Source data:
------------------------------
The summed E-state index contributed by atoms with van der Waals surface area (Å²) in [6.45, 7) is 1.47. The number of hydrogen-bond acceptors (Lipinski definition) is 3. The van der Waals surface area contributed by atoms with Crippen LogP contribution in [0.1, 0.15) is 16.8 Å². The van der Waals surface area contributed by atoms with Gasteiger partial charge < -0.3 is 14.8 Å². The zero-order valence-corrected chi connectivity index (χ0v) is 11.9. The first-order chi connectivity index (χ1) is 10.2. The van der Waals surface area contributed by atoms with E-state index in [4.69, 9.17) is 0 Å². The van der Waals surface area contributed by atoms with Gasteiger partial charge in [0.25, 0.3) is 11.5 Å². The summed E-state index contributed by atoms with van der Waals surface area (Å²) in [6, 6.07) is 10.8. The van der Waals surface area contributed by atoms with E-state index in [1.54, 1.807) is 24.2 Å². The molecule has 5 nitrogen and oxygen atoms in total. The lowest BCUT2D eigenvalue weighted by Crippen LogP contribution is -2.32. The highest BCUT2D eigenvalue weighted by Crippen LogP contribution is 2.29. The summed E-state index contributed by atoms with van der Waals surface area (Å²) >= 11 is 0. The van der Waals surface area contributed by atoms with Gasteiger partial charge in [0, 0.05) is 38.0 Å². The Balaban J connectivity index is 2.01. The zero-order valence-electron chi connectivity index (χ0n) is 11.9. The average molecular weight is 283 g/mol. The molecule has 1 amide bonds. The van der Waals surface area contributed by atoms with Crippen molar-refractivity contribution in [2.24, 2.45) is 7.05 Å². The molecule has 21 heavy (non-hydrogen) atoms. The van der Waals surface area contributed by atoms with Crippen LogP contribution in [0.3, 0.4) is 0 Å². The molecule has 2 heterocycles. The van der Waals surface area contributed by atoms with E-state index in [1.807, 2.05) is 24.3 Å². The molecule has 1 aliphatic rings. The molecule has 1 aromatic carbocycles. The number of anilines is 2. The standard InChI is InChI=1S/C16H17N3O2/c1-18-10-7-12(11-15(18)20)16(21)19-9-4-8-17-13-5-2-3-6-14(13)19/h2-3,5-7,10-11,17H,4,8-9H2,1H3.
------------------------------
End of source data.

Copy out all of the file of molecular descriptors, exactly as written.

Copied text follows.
The summed E-state index contributed by atoms with van der Waals surface area (Å²) in [6.45, 7) is 1.47. The number of hydrogen-bond acceptors (Lipinski definition) is 3. The van der Waals surface area contributed by atoms with Crippen LogP contribution in [0.1, 0.15) is 16.8 Å². The van der Waals surface area contributed by atoms with Gasteiger partial charge < -0.3 is 14.8 Å². The zero-order valence-corrected chi connectivity index (χ0v) is 11.9. The first-order chi connectivity index (χ1) is 10.2. The van der Waals surface area contributed by atoms with E-state index in [4.69, 9.17) is 0 Å². The van der Waals surface area contributed by atoms with Gasteiger partial charge in [0.25, 0.3) is 11.5 Å². The summed E-state index contributed by atoms with van der Waals surface area (Å²) in [6, 6.07) is 10.8. The van der Waals surface area contributed by atoms with E-state index in [1.54, 1.807) is 24.2 Å². The molecule has 5 nitrogen and oxygen atoms in total. The lowest BCUT2D eigenvalue weighted by Crippen LogP contribution is -2.32. The highest BCUT2D eigenvalue weighted by Crippen LogP contribution is 2.29. The summed E-state index contributed by atoms with van der Waals surface area (Å²) >= 11 is 0. The van der Waals surface area contributed by atoms with Gasteiger partial charge in [0, 0.05) is 38.0 Å². The Balaban J connectivity index is 2.01. The zero-order valence-electron chi connectivity index (χ0n) is 11.9. The average molecular weight is 283 g/mol. The molecule has 1 amide bonds. The van der Waals surface area contributed by atoms with Crippen molar-refractivity contribution in [2.24, 2.45) is 7.05 Å². The molecule has 21 heavy (non-hydrogen) atoms. The van der Waals surface area contributed by atoms with Crippen LogP contribution in [0.3, 0.4) is 0 Å². The molecule has 2 heterocycles. The van der Waals surface area contributed by atoms with E-state index in [1.807, 2.05) is 24.3 Å². The molecule has 1 aliphatic rings. The molecule has 1 aromatic carbocycles. The number of anilines is 2. The standard InChI is InChI=1S/C16H17N3O2/c1-18-10-7-12(11-15(18)20)16(21)19-9-4-8-17-13-5-2-3-6-14(13)19/h2-3,5-7,10-11,17H,4,8-9H2,1H3.